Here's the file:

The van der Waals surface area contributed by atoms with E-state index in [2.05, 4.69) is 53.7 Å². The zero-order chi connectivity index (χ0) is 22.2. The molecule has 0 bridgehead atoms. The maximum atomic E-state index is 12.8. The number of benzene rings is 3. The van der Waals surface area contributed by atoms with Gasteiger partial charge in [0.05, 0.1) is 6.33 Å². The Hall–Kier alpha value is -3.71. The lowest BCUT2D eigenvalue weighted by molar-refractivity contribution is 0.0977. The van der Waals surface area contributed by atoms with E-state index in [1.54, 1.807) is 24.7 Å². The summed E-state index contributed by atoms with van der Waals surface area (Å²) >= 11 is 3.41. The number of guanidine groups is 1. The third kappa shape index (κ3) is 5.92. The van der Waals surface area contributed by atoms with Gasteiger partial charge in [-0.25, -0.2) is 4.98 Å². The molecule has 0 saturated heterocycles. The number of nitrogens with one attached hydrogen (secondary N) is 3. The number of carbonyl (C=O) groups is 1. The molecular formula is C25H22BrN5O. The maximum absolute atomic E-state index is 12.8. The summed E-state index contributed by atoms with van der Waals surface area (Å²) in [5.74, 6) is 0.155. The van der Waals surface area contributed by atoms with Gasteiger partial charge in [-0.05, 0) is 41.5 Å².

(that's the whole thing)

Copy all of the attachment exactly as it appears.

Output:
The van der Waals surface area contributed by atoms with E-state index in [2.05, 4.69) is 53.7 Å². The zero-order chi connectivity index (χ0) is 22.2. The molecule has 0 bridgehead atoms. The maximum atomic E-state index is 12.8. The number of benzene rings is 3. The van der Waals surface area contributed by atoms with Gasteiger partial charge in [0.05, 0.1) is 6.33 Å². The Hall–Kier alpha value is -3.71. The lowest BCUT2D eigenvalue weighted by molar-refractivity contribution is 0.0977. The van der Waals surface area contributed by atoms with E-state index in [1.54, 1.807) is 24.7 Å². The summed E-state index contributed by atoms with van der Waals surface area (Å²) >= 11 is 3.41. The number of guanidine groups is 1. The third kappa shape index (κ3) is 5.92. The van der Waals surface area contributed by atoms with Gasteiger partial charge in [-0.25, -0.2) is 4.98 Å². The molecule has 0 saturated heterocycles. The number of nitrogens with one attached hydrogen (secondary N) is 3. The number of carbonyl (C=O) groups is 1. The molecular formula is C25H22BrN5O. The maximum absolute atomic E-state index is 12.8. The summed E-state index contributed by atoms with van der Waals surface area (Å²) in [5.74, 6) is 0.155. The van der Waals surface area contributed by atoms with Gasteiger partial charge in [-0.05, 0) is 41.5 Å².